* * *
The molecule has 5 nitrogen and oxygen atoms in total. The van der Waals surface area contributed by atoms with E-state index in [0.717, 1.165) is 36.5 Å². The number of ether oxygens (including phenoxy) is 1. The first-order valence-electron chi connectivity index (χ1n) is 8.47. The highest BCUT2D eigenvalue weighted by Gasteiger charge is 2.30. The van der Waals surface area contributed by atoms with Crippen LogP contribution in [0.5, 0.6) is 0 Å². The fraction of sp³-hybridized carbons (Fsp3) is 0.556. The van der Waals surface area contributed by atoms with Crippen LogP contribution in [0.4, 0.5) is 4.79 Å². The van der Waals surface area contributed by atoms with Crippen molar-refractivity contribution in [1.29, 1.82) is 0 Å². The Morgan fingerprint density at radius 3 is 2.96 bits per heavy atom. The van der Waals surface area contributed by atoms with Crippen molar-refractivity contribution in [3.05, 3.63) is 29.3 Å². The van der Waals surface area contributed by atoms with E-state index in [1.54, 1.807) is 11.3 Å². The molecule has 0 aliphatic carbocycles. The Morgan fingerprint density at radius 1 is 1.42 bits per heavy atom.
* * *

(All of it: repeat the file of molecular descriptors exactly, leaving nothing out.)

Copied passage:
The molecule has 5 nitrogen and oxygen atoms in total. The van der Waals surface area contributed by atoms with E-state index in [0.717, 1.165) is 36.5 Å². The number of ether oxygens (including phenoxy) is 1. The first-order valence-electron chi connectivity index (χ1n) is 8.47. The highest BCUT2D eigenvalue weighted by Gasteiger charge is 2.30. The van der Waals surface area contributed by atoms with Crippen LogP contribution in [0.5, 0.6) is 0 Å². The fraction of sp³-hybridized carbons (Fsp3) is 0.556. The van der Waals surface area contributed by atoms with Crippen LogP contribution in [0.4, 0.5) is 4.79 Å². The van der Waals surface area contributed by atoms with Crippen molar-refractivity contribution in [1.29, 1.82) is 0 Å². The Morgan fingerprint density at radius 3 is 2.96 bits per heavy atom. The van der Waals surface area contributed by atoms with Crippen molar-refractivity contribution in [3.05, 3.63) is 29.3 Å². The van der Waals surface area contributed by atoms with E-state index in [1.54, 1.807) is 11.3 Å². The molecule has 0 aliphatic carbocycles. The Morgan fingerprint density at radius 1 is 1.42 bits per heavy atom.